Like defense or offense, governance is a high-level orchestration of multiple concurrent activities, conducted to create an overall state — in this case, a state of assurance of stakeholder values. Governance provides an orientation to activities that, by executing them under known constraints, aligns their impacts cooperatively towards assurance. This framework guides the orchestration.

The background notes for this framework are here on Slideshare.

 

Systemic%20Governance[1]

 

 


The Typology of Change

Now that “Change” is the default condition instead of the exception, ordinary management intends to bring regularity to directing the influence, preparation, and exploitation of it. The key obstacle to this regularity is ambiguity. The ambiguity often stems from the buzziness of the words used to make change stand out as a priority. Disambiguation is a good thing.For example…

 

The Typology of Change


Business Reference to ITSM

The business reference to ITSM has an overall subject matter of why the business has the services that it does, in the form and availability that they have.

The business perspective on IT Service Management is generated primarily from a demand-based point-of-view. This is because the fundamental requirement of the business Client is to use IT-based services, not to make them. In the role of service user, the top issue is to identify the key factors and flavors of business change, while the ability to obtain and leverage service is derived from the objectives of managing the services. Unless the objectives are aligned to the business factors, there is no reason to expect significant levels of benefits from the service.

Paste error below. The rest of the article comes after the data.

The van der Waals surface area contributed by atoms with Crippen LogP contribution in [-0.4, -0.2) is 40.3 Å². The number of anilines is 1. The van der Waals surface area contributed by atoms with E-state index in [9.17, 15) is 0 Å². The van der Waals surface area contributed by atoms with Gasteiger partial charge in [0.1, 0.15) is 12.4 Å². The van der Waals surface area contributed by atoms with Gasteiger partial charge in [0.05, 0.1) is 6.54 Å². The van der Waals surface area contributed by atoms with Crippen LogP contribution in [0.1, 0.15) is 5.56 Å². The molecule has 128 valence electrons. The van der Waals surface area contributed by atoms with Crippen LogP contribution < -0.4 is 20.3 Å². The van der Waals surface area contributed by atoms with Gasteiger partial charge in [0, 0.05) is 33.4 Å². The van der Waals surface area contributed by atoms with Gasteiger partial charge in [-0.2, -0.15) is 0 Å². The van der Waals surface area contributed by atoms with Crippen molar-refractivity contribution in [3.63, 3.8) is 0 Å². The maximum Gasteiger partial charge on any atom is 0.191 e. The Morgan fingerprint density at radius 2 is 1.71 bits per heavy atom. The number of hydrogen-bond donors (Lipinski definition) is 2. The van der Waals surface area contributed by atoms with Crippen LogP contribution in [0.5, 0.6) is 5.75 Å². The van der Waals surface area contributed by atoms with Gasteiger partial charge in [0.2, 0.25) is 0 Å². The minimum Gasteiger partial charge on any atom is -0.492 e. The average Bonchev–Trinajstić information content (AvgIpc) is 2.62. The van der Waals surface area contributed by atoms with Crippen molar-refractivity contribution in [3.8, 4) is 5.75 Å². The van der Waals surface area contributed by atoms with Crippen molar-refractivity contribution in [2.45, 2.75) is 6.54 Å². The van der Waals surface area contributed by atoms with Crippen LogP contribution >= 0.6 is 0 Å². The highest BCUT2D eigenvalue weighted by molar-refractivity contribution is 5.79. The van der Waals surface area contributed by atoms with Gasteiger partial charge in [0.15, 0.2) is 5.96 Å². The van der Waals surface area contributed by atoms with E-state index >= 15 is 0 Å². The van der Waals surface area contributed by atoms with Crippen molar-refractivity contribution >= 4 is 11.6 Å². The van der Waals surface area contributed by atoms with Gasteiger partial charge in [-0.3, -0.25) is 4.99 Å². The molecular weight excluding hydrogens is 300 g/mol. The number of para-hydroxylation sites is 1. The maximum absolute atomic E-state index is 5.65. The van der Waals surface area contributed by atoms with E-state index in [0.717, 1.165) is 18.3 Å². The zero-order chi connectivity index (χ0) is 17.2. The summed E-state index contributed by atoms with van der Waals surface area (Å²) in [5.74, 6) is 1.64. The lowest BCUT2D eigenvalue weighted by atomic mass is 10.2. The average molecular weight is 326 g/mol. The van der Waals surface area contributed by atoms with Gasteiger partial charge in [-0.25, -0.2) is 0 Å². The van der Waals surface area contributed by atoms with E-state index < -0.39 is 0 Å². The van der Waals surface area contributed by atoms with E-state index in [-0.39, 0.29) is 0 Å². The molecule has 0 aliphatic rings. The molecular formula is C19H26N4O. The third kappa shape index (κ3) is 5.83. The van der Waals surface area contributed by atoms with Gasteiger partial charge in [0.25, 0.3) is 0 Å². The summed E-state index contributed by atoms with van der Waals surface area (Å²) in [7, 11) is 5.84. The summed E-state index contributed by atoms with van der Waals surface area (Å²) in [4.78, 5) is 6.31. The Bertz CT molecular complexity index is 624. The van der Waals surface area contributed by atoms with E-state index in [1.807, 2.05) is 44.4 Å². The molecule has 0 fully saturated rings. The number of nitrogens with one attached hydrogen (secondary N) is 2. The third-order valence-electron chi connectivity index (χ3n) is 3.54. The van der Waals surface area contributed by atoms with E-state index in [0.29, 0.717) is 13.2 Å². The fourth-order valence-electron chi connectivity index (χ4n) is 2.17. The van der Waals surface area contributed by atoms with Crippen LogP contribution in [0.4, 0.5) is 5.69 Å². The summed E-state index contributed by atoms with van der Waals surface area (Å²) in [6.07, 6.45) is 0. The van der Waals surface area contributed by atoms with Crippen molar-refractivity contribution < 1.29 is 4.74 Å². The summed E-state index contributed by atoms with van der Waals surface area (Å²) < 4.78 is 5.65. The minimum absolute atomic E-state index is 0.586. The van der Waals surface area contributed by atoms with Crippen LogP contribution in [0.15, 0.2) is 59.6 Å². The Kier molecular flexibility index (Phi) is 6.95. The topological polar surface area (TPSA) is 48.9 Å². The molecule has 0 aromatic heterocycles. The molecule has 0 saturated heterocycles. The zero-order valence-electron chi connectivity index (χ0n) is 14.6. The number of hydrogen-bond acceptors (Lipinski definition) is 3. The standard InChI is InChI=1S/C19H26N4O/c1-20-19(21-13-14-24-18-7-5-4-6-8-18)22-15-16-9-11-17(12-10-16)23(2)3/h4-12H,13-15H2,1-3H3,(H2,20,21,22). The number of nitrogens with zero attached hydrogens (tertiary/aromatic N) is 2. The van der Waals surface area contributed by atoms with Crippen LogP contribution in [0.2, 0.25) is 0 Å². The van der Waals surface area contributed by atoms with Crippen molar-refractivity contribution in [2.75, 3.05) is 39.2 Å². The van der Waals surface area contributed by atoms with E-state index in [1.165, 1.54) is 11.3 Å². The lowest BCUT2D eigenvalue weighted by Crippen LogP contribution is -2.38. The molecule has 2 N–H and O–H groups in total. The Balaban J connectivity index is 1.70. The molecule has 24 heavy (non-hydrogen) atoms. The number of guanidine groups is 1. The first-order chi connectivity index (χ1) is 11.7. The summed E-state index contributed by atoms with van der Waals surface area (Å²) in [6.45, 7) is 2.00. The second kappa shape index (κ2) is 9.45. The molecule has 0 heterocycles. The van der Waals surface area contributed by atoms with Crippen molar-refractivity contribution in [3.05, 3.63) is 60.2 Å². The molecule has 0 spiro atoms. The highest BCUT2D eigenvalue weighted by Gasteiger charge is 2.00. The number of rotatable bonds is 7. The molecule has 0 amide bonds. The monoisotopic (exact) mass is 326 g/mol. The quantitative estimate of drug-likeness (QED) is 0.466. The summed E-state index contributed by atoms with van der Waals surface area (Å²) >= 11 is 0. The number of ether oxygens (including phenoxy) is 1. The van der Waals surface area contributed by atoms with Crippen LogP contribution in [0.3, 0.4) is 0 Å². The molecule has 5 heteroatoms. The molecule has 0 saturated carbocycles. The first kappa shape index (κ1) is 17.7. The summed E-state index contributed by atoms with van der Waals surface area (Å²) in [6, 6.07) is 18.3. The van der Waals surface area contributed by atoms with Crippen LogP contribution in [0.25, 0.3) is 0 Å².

The reference framework here identifies essential actions of the business that are the appropriate direct business influence on the management of the service. All of the business actions represent decisions that may retain the status quo or change it. The sensitivity to the level and scope of change is often arbitrarily limited or disorganized, creating complications between the service user and service provider. However, the default situation is that the business is the customer and is always responsive to a need for change, while the provider is always a replaceable option at some level of risk and convenience. Overall, the business needs an organized way to refer to its intent to influence the service impacts.

In general, the business has three groups of demand-side influence.

  • An environment of guidance is established. (Leadership / Strategy / Best Prractices)
  • Services and their lifecycle are built and managed. (Production / Operation)
  • The means of production are chosen and applied. (Processes / Tools)

The management of the service, from the business POV, also falls into three general areas.

  • Design service. (Transform / Plan)
  • Provide service. (Implement / Run)
  • Align service. (Optimize)

ITSM